Cattle to SheepIn the 18th century, industrialisation across the UK increased demand for goods produced in Scotland. Landowners were encouraged to ‘improve’ their land, making it more profitable. Townships like Auchindrain were thought to be inefficient.
[caption id="attachment_21542" align="alignnone" width="683"] Highland Cow[/caption]
Demand for wool was high in England, so farming cattle gave way to sheep. From the 1770s, this meant that entire communities were removed from their homes, sometimes by force. The change from cattle to sheep involved clearing people from their land to make room for sheep to graze.
This process of change, known as the Highland Clearances, destroyed the joint tenancy townships which were home to most of Scotland’s rural population for almost a thousand years. Tens of thousands of people were forcibly evicted from or encouraged to leave land their families had farmed for centuries. Some of these people went to Scotland’s growing cities, where they became workers in expanding industries. Many emigrated. This is why today, there are more people who consider themselves Scottish in countries like the USA, Canada, New Zealand and Australia than there are in Scotland.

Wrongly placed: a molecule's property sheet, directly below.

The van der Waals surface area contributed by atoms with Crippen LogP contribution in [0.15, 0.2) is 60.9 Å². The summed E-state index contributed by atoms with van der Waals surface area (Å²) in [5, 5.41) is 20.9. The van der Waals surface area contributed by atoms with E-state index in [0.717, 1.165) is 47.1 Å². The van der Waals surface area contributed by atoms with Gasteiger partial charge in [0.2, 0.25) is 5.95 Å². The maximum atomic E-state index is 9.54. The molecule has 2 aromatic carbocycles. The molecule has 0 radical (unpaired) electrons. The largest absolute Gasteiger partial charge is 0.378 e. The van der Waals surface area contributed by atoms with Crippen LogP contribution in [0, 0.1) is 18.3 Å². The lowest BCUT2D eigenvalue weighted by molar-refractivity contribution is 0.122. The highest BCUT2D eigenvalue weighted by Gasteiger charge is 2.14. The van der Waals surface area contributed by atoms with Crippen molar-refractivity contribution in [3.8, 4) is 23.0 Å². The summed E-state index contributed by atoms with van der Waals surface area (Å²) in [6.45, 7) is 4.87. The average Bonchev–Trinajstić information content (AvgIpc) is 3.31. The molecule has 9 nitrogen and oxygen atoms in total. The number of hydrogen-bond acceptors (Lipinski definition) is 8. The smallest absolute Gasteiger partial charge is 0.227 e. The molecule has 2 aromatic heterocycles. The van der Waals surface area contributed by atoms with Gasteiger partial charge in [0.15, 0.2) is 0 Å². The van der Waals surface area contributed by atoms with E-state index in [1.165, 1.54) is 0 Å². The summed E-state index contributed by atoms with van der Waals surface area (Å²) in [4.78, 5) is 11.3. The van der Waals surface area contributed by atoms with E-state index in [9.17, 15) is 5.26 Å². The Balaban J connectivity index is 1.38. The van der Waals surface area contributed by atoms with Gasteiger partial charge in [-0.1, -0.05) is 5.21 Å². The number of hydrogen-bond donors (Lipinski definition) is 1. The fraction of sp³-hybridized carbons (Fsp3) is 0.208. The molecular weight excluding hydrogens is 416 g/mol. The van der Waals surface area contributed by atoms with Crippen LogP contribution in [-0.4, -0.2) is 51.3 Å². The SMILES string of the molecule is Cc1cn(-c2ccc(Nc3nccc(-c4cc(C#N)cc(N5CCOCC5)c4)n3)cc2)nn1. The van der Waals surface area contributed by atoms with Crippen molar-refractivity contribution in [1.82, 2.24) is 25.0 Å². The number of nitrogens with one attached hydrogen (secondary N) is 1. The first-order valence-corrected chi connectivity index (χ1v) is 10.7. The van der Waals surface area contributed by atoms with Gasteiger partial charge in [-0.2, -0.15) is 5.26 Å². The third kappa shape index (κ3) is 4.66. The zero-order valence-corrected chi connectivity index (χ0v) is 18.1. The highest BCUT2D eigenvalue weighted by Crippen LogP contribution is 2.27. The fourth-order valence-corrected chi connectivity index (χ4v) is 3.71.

With the people went their language and skills. Some people who remained moved from joint tenancy townships to new ‘crofting’ townships, where the grazing was shared but each family rented a piece of land to farm. In most cases this was deliberately not large enough to support a family, forcing people to work in industries owned by or connected to the owner of the land they rented.
Some townships became part of large farms, let to a single tenant. Others became sporting estates. Over time, red deer and grouse replaced cattle and sheep. Visitors to Scotland were sold the Victorian image of tartan, stags and romance. There was money to be made from the land, but not by the people who lived on it.
[caption id="attachment_21643" align="alignnone" width="296"] Clearances Kelvingrove Painting[/caption]
By the 1860s only a few joint tenancy townships remained. Most of these were eventually modernised or abandoned. In 1875, when Duke George brought Queen Victoria to see what she described in her diary as the “primitive villages” of Auchindrain and Achnagoul, he believed they were the last of their kind remaining. We don’t know if this was true, but by the 1940s Achnagoul had failed. This left Auchindrain alone as the Last Township. By the time Eddie MacCallum retired in 1963, the historical significance of the place had been recognised, and steps were being taken to ensure its survival.